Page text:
For Police Officers, Death Stalks The Night
There certainly has been an abundance of criticism about policing and police officers over the course of the last ten years. Some of it with merit, some of it baseless. Through the numerous discussions that all of us have had with the non-informed, there often appears to be an impenetrable wall, which blocks our capacity to communicate our thoughts, experiences and concerns to many civilians. Some say that the wall was created by the police and is a product of a lack of trust. Some of that is undoubtedly true. However, part of it is also due to the unwillingness of many people to face stark realities about our society, and more profoundly, human nature. One such reality is the ever-present danger to a police officer of being murdered. It is real. One of our members had a recent encounter with this reality over the weekend.
Our member works as a police officer for medium sized city. On Friday evening, he was called to a local retail establishment. The business layout consisted of a single store block with a medium sized parking lot in front. The lot was lighted and there were security cameras present. As the officer walked from the lot into the store to take the complaint, he observed a lone male individual leaning against the far wall of the outside of the store. The officer walked into the store and met with the owner and was told that the man outside had urinated in front of the employee service door and employees were afraid to enter through it. The owner was able to show video footage to verify his complaint.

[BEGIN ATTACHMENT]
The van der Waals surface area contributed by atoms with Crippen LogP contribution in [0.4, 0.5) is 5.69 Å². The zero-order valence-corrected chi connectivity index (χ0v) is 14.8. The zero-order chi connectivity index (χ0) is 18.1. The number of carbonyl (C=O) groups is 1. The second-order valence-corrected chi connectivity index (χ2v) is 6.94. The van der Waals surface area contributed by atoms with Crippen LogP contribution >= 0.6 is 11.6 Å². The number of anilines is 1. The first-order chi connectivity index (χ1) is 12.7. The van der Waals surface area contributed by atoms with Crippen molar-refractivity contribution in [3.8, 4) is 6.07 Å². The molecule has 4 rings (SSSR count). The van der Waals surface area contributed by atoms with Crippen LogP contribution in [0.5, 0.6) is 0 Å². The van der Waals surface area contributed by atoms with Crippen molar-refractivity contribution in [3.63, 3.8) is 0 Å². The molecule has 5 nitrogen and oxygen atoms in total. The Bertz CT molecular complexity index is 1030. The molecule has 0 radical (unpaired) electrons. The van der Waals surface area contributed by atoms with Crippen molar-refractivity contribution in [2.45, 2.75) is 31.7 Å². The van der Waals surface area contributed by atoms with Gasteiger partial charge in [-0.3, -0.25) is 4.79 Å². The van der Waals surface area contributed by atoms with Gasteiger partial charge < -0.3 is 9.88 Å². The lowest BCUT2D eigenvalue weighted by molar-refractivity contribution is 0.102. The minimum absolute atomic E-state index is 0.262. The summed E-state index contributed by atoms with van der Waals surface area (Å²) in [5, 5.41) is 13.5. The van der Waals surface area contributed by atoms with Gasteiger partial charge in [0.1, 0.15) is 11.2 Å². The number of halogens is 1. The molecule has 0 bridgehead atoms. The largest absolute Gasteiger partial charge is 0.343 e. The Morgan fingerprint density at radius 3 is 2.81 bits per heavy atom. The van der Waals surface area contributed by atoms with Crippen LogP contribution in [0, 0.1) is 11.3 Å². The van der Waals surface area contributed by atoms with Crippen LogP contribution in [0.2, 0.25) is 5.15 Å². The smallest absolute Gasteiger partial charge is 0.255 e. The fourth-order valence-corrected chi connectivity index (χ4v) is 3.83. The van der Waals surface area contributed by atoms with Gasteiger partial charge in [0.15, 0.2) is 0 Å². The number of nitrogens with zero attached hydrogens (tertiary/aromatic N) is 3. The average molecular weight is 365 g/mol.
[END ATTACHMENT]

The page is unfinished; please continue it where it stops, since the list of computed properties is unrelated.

The officer’s investigation revealed further, that several employees had witnessed the man’s conduct and reported that they had been shocked by it. They also said that the man was preventing them from entering the employee service area. The officer approached the man, who was still loitering outside the store and found him evasive and hostile. Attempts to obtain name, date of birth and social security number, were met with increasing hostility. The officer conducted an examination of the physical area and found that other damage had been done. Survival Instinct began to kick in.
The officer called for backup and then made the decisions to arrest the man on vandalism and disorderly charges. Upon his return to the station he took some criticism for the apparent superficiality of the arrest. However, the booking process began. Part of the process required the arrestee to provide fingerprints for transmission to NCIC. While the mundane but always dangerous process of booking the suspect continued, NCIC responded that the man in custody was wanted for murder in Philadelphia. Needless to say, the nature of this booking was no longer mundane.
On Sunday, two detectives from the Philadelphia police department came to the station. They identified the man in custody as their suspect. Both detectives knew the subject and engaged him in conversation. The man never denied, who he was. He went willingly back to Philadelphia to face his murder rap, and while he was leaving, he told the detectives that the officers who had arrested him, two nights before, should consider themselves lucky. He said that he would have killed them both, if he thought he could have gotten away with it. Our member came out on the good side of the odds this weekend. Officers in Georgia, Louisiana and Minnesota did not. While the push for reform is absolutely necessary, we cannot forget that there is a reason we have police officers. Their role in our society must be appreciated and never trivialized or ignored.